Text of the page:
Advanced Content Filter
Advanced Content Filter was introduced in CKEditor 4.1.
# What is Advanced Content Filter (ACF)?
ACF is a highly configurable CKEditor core feature available since CKEditor 4.1. It limits and adapts input data (HTML code added in source mode or by the editor.setData method, pasted HTML code, etc.) so it matches the editor configuration in the best possible way. It may also deactivate features which generate HTML code that is not allowed by the configuration.
Advanced Content Filter works in two modes:
- automatic – the filter is configured by editor features (like plugins, buttons, and commands) that are enabled with configuration options such as
- custom – the filter is configured by the
allowedContentoption and only features that match this setting are activated.
ACF does not replace a security filter for your website content. If the content that is to be loaded into CKEditor comes from untrusted sources (e.g. the users of your website), you should always filter it on the server side to avoid potential XSS issues — just like you would do it for any other content intended to be published on your website.
Configuring ACF to accept additional tags and attributes that are unsupported by CKEditor features may result in XSS vulnerabilities. For example, if you decide to allow all attributes in HTML elements, you will allow users to enter
onerror handlers. Although ACF is not a security filter, leaving it in default, automatic mode should minimise the risk of XSS issues.
If you want to disable Advanced Content Filter, set
true. All available editor features will be activated and input data will not be filtered. Note that you cannot use
disallowedContent when ACF is disabled.
# Automatic Mode
Advanced Content Filter works in automatic mode when the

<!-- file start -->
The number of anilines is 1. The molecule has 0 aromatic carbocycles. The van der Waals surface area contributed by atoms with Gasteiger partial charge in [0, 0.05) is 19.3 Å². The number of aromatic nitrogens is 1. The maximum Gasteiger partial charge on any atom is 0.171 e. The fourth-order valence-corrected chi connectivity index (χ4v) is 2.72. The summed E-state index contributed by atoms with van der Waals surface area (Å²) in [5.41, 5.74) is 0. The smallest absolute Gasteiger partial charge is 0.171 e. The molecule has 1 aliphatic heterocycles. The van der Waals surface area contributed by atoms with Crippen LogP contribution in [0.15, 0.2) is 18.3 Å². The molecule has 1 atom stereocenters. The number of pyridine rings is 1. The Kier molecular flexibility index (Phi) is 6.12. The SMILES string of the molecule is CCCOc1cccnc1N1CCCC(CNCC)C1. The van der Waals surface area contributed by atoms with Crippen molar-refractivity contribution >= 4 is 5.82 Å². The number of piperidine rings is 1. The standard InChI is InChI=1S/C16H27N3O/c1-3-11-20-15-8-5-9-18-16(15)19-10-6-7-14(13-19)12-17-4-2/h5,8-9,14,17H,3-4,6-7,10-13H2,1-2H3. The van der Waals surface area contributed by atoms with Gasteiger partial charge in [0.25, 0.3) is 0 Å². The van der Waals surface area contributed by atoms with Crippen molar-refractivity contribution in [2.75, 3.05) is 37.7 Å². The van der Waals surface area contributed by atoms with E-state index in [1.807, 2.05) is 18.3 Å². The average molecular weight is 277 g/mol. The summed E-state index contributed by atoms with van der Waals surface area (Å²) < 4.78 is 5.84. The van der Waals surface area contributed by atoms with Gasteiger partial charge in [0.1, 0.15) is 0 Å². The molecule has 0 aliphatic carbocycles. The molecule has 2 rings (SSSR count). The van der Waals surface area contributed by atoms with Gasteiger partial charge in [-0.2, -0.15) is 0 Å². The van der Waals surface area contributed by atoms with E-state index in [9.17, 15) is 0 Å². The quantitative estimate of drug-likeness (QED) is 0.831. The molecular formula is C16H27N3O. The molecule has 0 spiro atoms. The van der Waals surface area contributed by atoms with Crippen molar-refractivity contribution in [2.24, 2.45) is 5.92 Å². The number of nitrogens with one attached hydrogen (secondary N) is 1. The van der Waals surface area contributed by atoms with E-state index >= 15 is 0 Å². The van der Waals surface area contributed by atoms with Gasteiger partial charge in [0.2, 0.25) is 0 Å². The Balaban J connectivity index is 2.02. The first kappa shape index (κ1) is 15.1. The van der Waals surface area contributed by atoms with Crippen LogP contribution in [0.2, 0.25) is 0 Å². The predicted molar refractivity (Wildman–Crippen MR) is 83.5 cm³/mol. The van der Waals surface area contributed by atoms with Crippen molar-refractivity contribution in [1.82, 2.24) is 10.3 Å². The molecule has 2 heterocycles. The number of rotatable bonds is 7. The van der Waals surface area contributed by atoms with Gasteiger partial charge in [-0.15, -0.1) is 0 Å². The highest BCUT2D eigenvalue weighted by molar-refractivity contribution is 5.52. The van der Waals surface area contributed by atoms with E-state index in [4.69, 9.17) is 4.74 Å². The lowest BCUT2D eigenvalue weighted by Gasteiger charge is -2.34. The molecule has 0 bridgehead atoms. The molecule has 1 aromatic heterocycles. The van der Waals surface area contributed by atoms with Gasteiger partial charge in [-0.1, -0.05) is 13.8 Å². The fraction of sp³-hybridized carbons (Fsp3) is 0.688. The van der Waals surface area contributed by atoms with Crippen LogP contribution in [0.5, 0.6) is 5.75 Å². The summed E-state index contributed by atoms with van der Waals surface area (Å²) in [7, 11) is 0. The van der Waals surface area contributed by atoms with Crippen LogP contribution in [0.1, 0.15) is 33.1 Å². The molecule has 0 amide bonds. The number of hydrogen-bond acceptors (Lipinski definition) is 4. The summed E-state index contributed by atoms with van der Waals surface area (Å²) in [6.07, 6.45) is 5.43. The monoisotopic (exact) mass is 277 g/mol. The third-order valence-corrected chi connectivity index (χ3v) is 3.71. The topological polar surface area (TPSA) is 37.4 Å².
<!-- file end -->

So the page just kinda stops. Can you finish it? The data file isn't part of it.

allowedContent setting is not provided. During editor initialization, editor features add their rules to the filter. As a result, only the content that may be edited using currently loaded features is allowed, and all the rest is filtered out.
Please note that this means that ACF is tightly connected with editor configuration. Take the official CKEditor presets (Basic, Standard and Full). Each one of them includes a different set of features (toolbar buttons, keyboard shortcuts, content styles) and as a result, the same content pasted into editor instances with these configurations will look completely different, as CKEditor will adjust it to what is available in a particular setup.
Whenever you adjust your editor configuration, for example by using the CKEDITOR.config.removePlugins and CKEDITOR.config.removeButtons methods or customizing the Format and Styles drop-down lists, these changes will affect the filter and the automatic ACF mode will make the editor remove content corresponding to disabled features.
# Automatic Mode Example
Consider the following configuration for an editor with ACF working in default, automatic mode:
config.removePlugins = 'image,table,tabletools,horizontalrule'; config.removeButtons = 'Anchor,Underline,Strike,Subscript,Superscript'; config.format_tags = 'p;h1;h2;pre';
In this setup several tags will not be allowed in the editor because there is no plugin or button that is responsible for creating and editing this kind of content. This pertains to elements such as
<img> (Image feature),
<table> and its descendants (Table and Table Tools plugins) and
<hr> (Horizontal Rule feature) as well as
<sup> that are normally provided by the Basic Styles plugin, but whose buttons were removed in the configuration. The Format drop-down list was trimmed down, too, so unsupported formats will also be removed.
See the Advanced Content Filter – Automatic Mode sample for a live demonstration.
If you want to configure the editor to work in automatic mode, but need to enable additional HTML tags, attributes, styles, or classes, use the
extraAllowedContent configuration option. Since CKEditor 4.4 you can also disallow some of the automatically allowed content by using the
# Custom Mode
Advanced Content Filter works in custom mode when the CKEDITOR.config.allowedContent setting is defined. This configuration option tells the filter which HTML elements, attributes, styles, and classes are allowed. Based on defined rules (called Allowed Content Rules) the editor filters input data and decides which features can be activated.
Allowed Content Rules may be set in two different formats: the compact string format and the more powerful object format. Read about Allowed Content Rules in the Allowed Content Rules article.